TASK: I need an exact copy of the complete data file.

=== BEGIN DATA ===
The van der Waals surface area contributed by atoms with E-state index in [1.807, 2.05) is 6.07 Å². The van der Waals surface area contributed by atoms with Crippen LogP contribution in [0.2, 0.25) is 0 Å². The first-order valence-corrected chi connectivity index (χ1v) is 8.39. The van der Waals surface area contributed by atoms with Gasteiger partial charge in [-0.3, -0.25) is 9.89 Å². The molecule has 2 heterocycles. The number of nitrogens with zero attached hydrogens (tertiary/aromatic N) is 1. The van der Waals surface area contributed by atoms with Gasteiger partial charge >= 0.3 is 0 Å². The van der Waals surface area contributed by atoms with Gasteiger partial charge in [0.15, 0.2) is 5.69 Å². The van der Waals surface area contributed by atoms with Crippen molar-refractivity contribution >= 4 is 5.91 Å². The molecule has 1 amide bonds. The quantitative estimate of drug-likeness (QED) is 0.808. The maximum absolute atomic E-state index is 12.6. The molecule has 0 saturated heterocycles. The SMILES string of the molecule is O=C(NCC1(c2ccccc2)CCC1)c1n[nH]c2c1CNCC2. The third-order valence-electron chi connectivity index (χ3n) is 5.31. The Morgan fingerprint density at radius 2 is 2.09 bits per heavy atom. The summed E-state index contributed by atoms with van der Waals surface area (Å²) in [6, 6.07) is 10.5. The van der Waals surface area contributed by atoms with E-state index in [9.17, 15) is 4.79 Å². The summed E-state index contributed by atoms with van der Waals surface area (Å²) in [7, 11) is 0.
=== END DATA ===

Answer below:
The van der Waals surface area contributed by atoms with E-state index in [1.807, 2.05) is 6.07 Å². The van der Waals surface area contributed by atoms with Crippen LogP contribution in [0.2, 0.25) is 0 Å². The first-order valence-corrected chi connectivity index (χ1v) is 8.39. The van der Waals surface area contributed by atoms with Gasteiger partial charge in [-0.3, -0.25) is 9.89 Å². The molecule has 2 heterocycles. The number of nitrogens with zero attached hydrogens (tertiary/aromatic N) is 1. The van der Waals surface area contributed by atoms with Gasteiger partial charge >= 0.3 is 0 Å². The van der Waals surface area contributed by atoms with Gasteiger partial charge in [0.15, 0.2) is 5.69 Å². The van der Waals surface area contributed by atoms with Crippen molar-refractivity contribution >= 4 is 5.91 Å². The molecule has 1 amide bonds. The quantitative estimate of drug-likeness (QED) is 0.808. The maximum absolute atomic E-state index is 12.6. The molecule has 0 saturated heterocycles. The SMILES string of the molecule is O=C(NCC1(c2ccccc2)CCC1)c1n[nH]c2c1CNCC2. The third-order valence-electron chi connectivity index (χ3n) is 5.31. The Morgan fingerprint density at radius 2 is 2.09 bits per heavy atom. The summed E-state index contributed by atoms with van der Waals surface area (Å²) in [6, 6.07) is 10.5. The van der Waals surface area contributed by atoms with E-state index in [9.17, 15) is 4.79 Å². The summed E-state index contributed by atoms with van der Waals surface area (Å²) in [7, 11) is 0.